Finngálkn is a creature mentioned in numerous ancient tales and legends, including the Saga of Örvar-Oddr, the Saga of Hjalmther, Njal’s Saga and many more. The descriptions therein depict them as large animals that are extremely vicious and dangerous, sometimes carrying a sword in their claws. Occasionally they seem to be envisioned as coming from the sea. They are described as having the upper body of a human and the lower body of an animal. […] More recent tales tell of their origin and claim a considerably less formidable size for them. (A finngálkn is, on occasion, said to be a sphinx.) According to later tales, the creature has a fox for a mother and a cat for a father. Others say that roosters will sometimes lay eggs and that a finngálkn emerges when such an egg is hatched.
A finngálkn is wary of humans but dangerous to livestock. A finngálkn is faster than any other animal, and no firearms can do it harm unless the sign of the cross is first made over the barrel and a silver button used for a bullet. A finngálkn is worse than any other creature sent to haunt men. Icelandic annals tell of an incident in 1383 where a rooster laid an egg. In order to prevent the creature known as finngálkn from hatching from the egg, the rooster and its egg were burned. But when the egg burst open in the flames, observers noted that the hatchling seemed to be worm-shaped. A finngálkn has a deadly, fatal gaze.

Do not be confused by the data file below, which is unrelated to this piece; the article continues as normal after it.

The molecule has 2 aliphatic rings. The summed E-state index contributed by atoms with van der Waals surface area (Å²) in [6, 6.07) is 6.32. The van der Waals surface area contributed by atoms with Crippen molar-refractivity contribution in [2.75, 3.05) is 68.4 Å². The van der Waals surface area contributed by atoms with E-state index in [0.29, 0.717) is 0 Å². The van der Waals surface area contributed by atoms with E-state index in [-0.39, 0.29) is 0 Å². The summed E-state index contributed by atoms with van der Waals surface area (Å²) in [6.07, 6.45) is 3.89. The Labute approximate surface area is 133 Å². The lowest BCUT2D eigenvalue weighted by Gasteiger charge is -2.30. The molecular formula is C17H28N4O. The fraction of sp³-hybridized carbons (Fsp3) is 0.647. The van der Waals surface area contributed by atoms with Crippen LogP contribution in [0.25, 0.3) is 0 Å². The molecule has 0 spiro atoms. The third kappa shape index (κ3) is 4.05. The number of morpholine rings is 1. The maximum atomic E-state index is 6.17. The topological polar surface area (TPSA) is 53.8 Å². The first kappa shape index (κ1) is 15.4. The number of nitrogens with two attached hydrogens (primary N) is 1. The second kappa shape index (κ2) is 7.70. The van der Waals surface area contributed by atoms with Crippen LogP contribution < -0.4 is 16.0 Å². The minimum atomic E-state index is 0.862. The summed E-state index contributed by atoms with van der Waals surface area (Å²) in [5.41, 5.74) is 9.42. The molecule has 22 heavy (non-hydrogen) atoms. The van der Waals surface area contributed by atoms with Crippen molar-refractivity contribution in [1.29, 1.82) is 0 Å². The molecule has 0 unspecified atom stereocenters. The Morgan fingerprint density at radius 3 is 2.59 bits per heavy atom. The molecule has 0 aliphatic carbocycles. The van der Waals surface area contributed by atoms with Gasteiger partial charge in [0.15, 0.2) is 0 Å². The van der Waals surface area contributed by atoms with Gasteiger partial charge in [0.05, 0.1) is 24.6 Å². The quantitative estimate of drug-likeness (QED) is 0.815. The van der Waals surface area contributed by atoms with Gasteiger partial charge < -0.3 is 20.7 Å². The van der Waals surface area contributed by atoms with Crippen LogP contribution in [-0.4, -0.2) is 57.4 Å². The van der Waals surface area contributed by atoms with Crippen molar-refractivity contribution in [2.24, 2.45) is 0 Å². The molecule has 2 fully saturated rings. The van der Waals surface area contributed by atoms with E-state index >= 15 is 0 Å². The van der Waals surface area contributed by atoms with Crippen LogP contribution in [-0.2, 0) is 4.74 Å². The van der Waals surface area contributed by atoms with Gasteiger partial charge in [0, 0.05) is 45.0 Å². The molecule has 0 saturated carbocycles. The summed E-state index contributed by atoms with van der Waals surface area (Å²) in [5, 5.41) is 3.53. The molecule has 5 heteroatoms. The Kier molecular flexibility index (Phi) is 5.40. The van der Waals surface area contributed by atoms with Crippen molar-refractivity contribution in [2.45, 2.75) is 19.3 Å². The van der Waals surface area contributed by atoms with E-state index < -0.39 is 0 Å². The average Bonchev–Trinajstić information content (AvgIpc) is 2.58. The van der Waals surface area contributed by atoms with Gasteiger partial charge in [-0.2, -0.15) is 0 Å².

Source: Sigfús Sigfússon, Íslenskar þjóðsögur og sagnir VI, p. 60-61.
Our Monster of the Month comes from the project Duldýrasafnið (“Hidden Beings Museum”) by Arngrimur Sigurðsson. He takes firsthand accounts of creature sightings, like the one above, from Icelandic historical texts, and creates a painting of each one. An Icelandic book is out now, and an English language book is coming soon. Read our interview with the artist here.
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